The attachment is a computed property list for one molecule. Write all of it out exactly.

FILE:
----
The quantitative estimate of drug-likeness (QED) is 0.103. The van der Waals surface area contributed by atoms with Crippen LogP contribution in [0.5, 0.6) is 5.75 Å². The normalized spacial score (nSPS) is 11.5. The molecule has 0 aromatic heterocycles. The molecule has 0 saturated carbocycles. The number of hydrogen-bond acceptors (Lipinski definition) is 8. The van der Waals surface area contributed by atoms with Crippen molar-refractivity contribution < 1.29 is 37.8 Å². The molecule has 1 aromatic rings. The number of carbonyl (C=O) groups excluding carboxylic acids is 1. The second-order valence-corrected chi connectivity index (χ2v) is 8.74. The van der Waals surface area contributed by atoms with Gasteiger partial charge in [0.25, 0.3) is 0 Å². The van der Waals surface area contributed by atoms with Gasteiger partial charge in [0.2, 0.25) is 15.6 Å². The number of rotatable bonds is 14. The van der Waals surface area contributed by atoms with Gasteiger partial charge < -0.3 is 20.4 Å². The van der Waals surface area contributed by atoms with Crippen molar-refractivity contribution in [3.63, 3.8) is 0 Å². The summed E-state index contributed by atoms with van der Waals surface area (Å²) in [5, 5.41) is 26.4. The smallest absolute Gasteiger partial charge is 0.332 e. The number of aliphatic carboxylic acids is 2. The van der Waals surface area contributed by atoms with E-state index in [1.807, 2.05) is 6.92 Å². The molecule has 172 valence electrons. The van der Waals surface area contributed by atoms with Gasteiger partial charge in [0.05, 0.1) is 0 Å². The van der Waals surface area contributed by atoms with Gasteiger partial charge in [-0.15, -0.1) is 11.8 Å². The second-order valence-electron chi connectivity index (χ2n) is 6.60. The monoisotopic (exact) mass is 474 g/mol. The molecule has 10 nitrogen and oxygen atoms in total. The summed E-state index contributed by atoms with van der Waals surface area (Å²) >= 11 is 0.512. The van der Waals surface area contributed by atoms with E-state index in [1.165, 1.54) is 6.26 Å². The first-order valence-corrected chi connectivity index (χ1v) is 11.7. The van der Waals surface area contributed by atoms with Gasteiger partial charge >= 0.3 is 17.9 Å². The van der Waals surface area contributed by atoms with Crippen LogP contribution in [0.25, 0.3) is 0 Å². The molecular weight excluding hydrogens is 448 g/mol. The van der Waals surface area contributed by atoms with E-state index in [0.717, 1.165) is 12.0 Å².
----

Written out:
The quantitative estimate of drug-likeness (QED) is 0.103. The van der Waals surface area contributed by atoms with Crippen LogP contribution in [0.5, 0.6) is 5.75 Å². The normalized spacial score (nSPS) is 11.5. The molecule has 0 aromatic heterocycles. The molecule has 0 saturated carbocycles. The number of hydrogen-bond acceptors (Lipinski definition) is 8. The van der Waals surface area contributed by atoms with Crippen molar-refractivity contribution < 1.29 is 37.8 Å². The molecule has 1 aromatic rings. The number of carbonyl (C=O) groups excluding carboxylic acids is 1. The second-order valence-corrected chi connectivity index (χ2v) is 8.74. The van der Waals surface area contributed by atoms with Gasteiger partial charge in [0.25, 0.3) is 0 Å². The van der Waals surface area contributed by atoms with Gasteiger partial charge in [0.2, 0.25) is 15.6 Å². The number of rotatable bonds is 14. The van der Waals surface area contributed by atoms with Gasteiger partial charge < -0.3 is 20.4 Å². The van der Waals surface area contributed by atoms with Crippen molar-refractivity contribution in [3.63, 3.8) is 0 Å². The summed E-state index contributed by atoms with van der Waals surface area (Å²) in [5, 5.41) is 26.4. The smallest absolute Gasteiger partial charge is 0.332 e. The number of aliphatic carboxylic acids is 2. The van der Waals surface area contributed by atoms with E-state index in [1.807, 2.05) is 6.92 Å². The molecule has 172 valence electrons. The van der Waals surface area contributed by atoms with Gasteiger partial charge in [0.05, 0.1) is 0 Å². The van der Waals surface area contributed by atoms with Gasteiger partial charge in [-0.15, -0.1) is 11.8 Å². The second-order valence-electron chi connectivity index (χ2n) is 6.60. The monoisotopic (exact) mass is 474 g/mol. The molecule has 10 nitrogen and oxygen atoms in total. The summed E-state index contributed by atoms with van der Waals surface area (Å²) >= 11 is 0.512. The van der Waals surface area contributed by atoms with E-state index in [1.165, 1.54) is 6.26 Å². The first-order valence-corrected chi connectivity index (χ1v) is 11.7. The van der Waals surface area contributed by atoms with Gasteiger partial charge >= 0.3 is 17.9 Å². The van der Waals surface area contributed by atoms with Crippen LogP contribution in [0.25, 0.3) is 0 Å². The molecular weight excluding hydrogens is 448 g/mol. The van der Waals surface area contributed by atoms with E-state index in [0.717, 1.165) is 12.0 Å².